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The Richest Man In Babylon CD
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1 x CD Album
|1||Heaven's Gonna Burn Your Eyes||4:10|
|6||All That We Perceive||3:46|
|7||Un Simple Histoire (A Simple Story)||3:45|
|8||Meu Destino (My Destiny)||3:29|
|11||The Richest Man In Babylon||3:50|
|13||The State Of The Union||4:28|
|14||Until The Morning||3:56|
The Richest Man In Babylon is the third full-length record from Thievery Corporation and finds this atmospheric Washington DC-based electronica duo indulging their esoteric chill-out impulses, blending far-flung world-music influences into a slick, high-production trip-hop cocktail. With an emphasis on keeping it organic, Thievery Corporation boast a radically different sound to their sterile, mechanical-sounding peers: "The Outernationalist" wraps its ethereal electronic synthplay in dub-tinged passages of trippy Rastfari mysticism, while "Facing East" blends wailing Bhangra vocals and whirling sitars into a hypnotic, downotempo whole. They're not exactly on the cutting-edge of this sort of thing--"Un Simple Histoire" and "All That We Perceive" could easily have slipped neatly onto Air's Moon Safari, while the rolling brass of "Liberation Front" bears an uncanny resemblance to Nightmares on Wax circa Car Boot Soul. But like the greatest bits of DJ Shadow's The Private Press, it's often hard to say exactly how these complex, soulful tracks were pieced together in the soulless environment of the studio. It's a cool, impressive achievement. --Louis Pattison
Top Customer Reviews
Their new album is another wicked blend of worldly beats and pieces, with an international cast of vocalists (including dreamy Icelandic singer Emiliana Torrini, Jamaican deejay Shinehead and others) adding authenticity to this cruisey cocktail of Eastern, African, Jamaican and loungey European influences. Superbly packaged with a book of photojournalists' images from all around the globe, 'The Richest Man In Babylon' will take you on a hi-fi journey around the world in 57 minutes without having to leave the comfort of your own home.
The presentation has changed from 'Mirror's spying 'n' flying references - the outlook is more earthy, less technical. The CD came with a booklet of excellent black and white photojournalism images on good quality paper. The images feature people from areas which have inspired Thievery's music.
Their early dub style of 'Sounds' is most apparent in the 'Outernationist', and also appears in 'State of the Union' and the 'Richest Man in Babylon'. The title track is certainly the most commercial track here, featuring some Wailers style horns and a regular song structure.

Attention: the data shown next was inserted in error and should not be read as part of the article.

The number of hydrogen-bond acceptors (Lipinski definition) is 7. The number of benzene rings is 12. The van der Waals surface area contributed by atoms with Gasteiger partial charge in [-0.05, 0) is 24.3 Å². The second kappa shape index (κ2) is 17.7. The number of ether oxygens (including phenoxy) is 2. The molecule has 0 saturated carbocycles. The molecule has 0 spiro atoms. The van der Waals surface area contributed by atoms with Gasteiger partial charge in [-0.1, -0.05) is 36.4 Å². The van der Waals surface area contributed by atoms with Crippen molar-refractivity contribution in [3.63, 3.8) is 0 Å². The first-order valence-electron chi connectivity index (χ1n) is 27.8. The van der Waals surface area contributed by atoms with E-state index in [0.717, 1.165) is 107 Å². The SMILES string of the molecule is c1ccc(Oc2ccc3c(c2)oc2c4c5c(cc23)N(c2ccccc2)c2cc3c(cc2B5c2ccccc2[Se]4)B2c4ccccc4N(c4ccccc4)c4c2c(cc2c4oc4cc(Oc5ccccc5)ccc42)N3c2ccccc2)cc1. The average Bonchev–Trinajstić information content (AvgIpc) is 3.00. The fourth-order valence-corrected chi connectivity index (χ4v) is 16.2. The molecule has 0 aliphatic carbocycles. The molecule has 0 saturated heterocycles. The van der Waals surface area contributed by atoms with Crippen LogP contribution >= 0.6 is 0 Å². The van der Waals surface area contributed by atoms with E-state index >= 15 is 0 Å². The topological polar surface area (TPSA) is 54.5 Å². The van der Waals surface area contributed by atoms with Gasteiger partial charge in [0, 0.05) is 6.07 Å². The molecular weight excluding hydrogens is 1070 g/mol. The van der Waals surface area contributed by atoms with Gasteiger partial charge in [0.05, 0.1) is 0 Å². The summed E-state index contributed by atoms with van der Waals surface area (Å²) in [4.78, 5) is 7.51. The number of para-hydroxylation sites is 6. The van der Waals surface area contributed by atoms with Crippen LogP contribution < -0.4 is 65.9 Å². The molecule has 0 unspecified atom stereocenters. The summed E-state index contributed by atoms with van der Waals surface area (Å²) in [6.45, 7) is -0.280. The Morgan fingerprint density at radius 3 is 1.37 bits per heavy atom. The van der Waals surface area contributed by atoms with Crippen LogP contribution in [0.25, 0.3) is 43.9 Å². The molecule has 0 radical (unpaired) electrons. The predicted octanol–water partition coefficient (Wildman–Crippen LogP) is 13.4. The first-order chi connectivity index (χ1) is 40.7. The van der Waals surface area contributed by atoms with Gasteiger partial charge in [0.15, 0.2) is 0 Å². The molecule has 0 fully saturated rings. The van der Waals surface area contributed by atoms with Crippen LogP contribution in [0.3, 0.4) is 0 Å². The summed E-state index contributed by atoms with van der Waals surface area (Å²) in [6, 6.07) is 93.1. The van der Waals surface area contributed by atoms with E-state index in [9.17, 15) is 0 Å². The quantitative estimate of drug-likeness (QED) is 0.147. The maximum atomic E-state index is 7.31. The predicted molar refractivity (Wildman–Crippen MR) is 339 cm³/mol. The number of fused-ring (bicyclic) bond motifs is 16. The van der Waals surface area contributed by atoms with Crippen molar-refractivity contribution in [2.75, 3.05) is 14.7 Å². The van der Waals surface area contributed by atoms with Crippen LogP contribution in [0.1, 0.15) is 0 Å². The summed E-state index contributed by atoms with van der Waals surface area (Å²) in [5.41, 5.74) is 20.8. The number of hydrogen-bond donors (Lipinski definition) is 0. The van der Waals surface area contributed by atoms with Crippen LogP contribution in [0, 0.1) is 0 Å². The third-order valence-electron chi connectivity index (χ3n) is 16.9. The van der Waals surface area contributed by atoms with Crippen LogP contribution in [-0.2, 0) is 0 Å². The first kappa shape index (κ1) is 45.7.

The latin/bossa influence which came to the fore in 'Mirror' is represented by 'Meu Destino' and 'Exilo', both featuring male singing (as opposed to MCing) by Patrik De Santos and Verny Varela. The sound is lighter than previous Jazzanova-esque grooves such as 'Samba Tranquille'. 'Meu Destino' features nylon acoustic guitar by Ramon Gonzales.
Eastern music is represented by 'Facing East', and 'Interlude'. 'Facing East' features santur and tabla, and vocals, which are joined by a breakbeat a minute in.
However Thievery's strongest developing style is in the ambient-pop-breakbeat style which this album confirms as their trademark.Read more ›
Having bought the groups 2014 Saudade album which I loved, I was keen to listen to some of their back catalogue. This is the third album I’ve purchased and like the others this album does indeed offer an eclectic mixture of different sounds and cultural influences.
As other have said this offers pure global chill with good production and some scintillating world inspired sounds, it has a refreshing mix of beats and blends with some interesting international vocals from the dreamy Icelandic singer Emiliana Torrini, Jamaican deejay Shinehead and others.
I can’t honestly say I like all the tracks on offer here, but again there are far more hits than misses.
What strikes me about this album is it's songs' similarities to 'Mirror Conspiracy', in two years the sound has not really progressed at all and is really just a continuation of more of the same. It feels as though it's had a bit more money thrown at it with more guest artists and vocalists but it still follows the same themes, instrumentation and, in some cases, melodies.
One criticism of Thievery Corporation is that it is very Coffee Table. It is inoffensive, it's a bleached and westernised version of ethnic music and it's oh so very 'cosmopolitan'. So very cosmopolitan that it is bound to be played during dinner parties, in coffee shops and in trendy wine bars everywhere. This is what puts me off. The music has got so polished and formulaic in it's approach that it has lost it's initial exciting edge. Although pleasant it has no real spark.
To be fair to the album it has it's good points with the opening 'Heavens Gonna Burn Your Eyes', 'Meu Destino', 'State of the Union' and title track, 'The Richest Man in Babylon'. It also features the unusual vocal talents of Emiliana Torrini which adds a little bit of interest to the well buffed sound. So it's not all doom and gloom.
The thing is that there's nothing really wrong with this album and if you've NOT got 'Mirror Conspiracy' then buy 'Richest Man in Babylon' but if your a fan of previous work it may seem all a bit flat.
Most Recent Customer Reviews
THE RICHEST SOUNDS IN BABYLON The usual high standard of Asian, Latin, Dub, Reggae and Bossa, and beats from the masters of chilled percussion. Read morePublished 6 months ago by Greg D